All Arab governments preside over deeply incoherent institutional structures and systems of governance that negatively impact their ability to effectively serve the public interest. And yet, most regimes purposefully perpetuate the political incongruence and economic "dissonance" that is at the root of their failure to meet popular demands for accountability, transparency and responsiveness. If properly managed and contained, such state induced incoherence and disorder in the political and administrative system serve to maximize the regimes’ arbitration powers and thus their preeminence. Coercion comes second and is only utilized when deemed absolutely necessary.
The behavior of the state and of its political-administrative apparatus is, therefore, not driven by societal needs but by those of the regimes in place and their powerful economic allies. Decision-making procedures, for example, are usually riddled with inconsistencies, ambiguities and contradictions. The reason is that Arab regimes do not base their economic, political and social policies on rigorous criteria designed to produce effective and coherent outcomes. Rather, most strategic decisions are measured according to their impact on regimes’ hold on power.
The same degree of incoherence and contradictions can be observed in the foreign policy realm. Most Arab regimes are content to operate within a system of manageable instability where internal upheavals do not spread beyond the national areas of confrontation and interstate disputes do not escalate into all-out wars. The leadership to steer the Arab world toward regional cooperation and human development has been sorely lacking for several decades. Personal differences and intense state-to state rivalries have derailed much-needed regional economic and political integration.
In North Africa, for example, trade between all five countries ranks among the lowest of any region in the world. The establishment of the Arab Maghreb Union in 1989 was supposed to jumpstart a promising regional partnership, but the lack of leadership and deep-seated animosity between Morocco and Algeria deprived the region of an estimated three billion dollars in foreign investment and instead caused a loss estimated at two percent of average annual GDP for each country.
The states’ conduct of foreign policy has also been impacted by conflicting actors and divergent currents. Nowhere is this more noticeable than in the Algerian position on the Western Sahara dispute. Since 1976, Algeria’s policy has been stuck in perpetual tension between the military and the civilian branches of the government, with the civilian being, for the most part, supportive of a rapprochement with Morocco. Even the current president, Abdelaziz Bouteflika, was more inclined to find a compromise over the Western Sahara during the first three years of his presidency. But after strong objections from the military, Bouteflika switched positions and has since adopted a hard-line approach to the conflict. The irony is that since Bouteflika had his change of heart, some in the military started clamoring for a political solution to the conflict.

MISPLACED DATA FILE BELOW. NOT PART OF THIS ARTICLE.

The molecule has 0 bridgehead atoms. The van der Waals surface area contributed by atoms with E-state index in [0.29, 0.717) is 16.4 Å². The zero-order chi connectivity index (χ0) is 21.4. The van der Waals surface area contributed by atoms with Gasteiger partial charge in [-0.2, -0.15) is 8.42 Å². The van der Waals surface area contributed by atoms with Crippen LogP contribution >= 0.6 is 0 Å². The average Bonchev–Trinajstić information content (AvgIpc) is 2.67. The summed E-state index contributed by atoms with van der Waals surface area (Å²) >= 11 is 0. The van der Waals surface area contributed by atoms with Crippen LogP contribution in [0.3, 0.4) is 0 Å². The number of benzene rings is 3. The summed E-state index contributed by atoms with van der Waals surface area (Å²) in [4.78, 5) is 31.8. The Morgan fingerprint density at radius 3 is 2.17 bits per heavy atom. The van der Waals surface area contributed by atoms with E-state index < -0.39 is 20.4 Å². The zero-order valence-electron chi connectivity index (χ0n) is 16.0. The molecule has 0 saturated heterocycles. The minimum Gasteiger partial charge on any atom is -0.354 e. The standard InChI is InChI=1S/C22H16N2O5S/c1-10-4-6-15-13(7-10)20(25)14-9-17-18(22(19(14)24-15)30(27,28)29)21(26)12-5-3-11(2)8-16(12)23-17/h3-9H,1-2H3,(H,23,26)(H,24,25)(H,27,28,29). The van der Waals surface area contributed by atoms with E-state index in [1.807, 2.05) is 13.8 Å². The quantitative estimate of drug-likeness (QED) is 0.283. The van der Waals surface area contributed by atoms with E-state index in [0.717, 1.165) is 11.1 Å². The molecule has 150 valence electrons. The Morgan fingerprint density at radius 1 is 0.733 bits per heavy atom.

Morocco’s handling of the conflict has also been marred by years of inaction, stalling and pure diplomatic incompetence. In my recent stay in the Moroccan-controlled Western Sahara, several of my interviewees were supportive of Morocco’s historical ties to the territory but faulted the government’s muddled policy. One historical figure in the region, who strongly supports the "Moroccaness" of Western Sahara, bluntly criticized what he termed the government’s "mischievous policy" in negotiating with the Polisario while (successfully) luring several of its leaders into prestigious government positions. Such actions, he said, only heighten mistrust of Morocco’s intentions and, unfortunately, undermine its credible autonomy proposal.
Everybody is in agreement that a resolution of the Western Sahara dispute would untangle the main existing deadlocks and impediments toward regional reconciliation, interregional economic integration and coordination in the fight against violent extremism, drug trafficking and smuggling. The contours of such a solution are also well known: widespread autonomy that safeguards the identity of the Sahrawi people and their right to the establishment of local institutions, and territorial management of the Western Sahara within the framework of Moroccan sovereignty. Such a proposal already enjoys wide support in the US Congress and has the backing of the last three UN secretaries general and of France, Spain and other American allies. A growing number of top Polisario officials also endorse the plan.
"In the past, we had two conflicting options: either to integrate into Morocco or become independent. Today we have a third option that helps us achieve our main objective, which is the Sahrawi distinction," the top police official in Polisario-controlled Tindouf stated recently.
Dr. Anouar Boukhars is assistant professor of political science and international studies at McDaniel College. He is also a visiting fellow at the Brookings Doha Center. This commentary is published by DAILY NEWS EGYPT in collaboration with bitterlemons.org.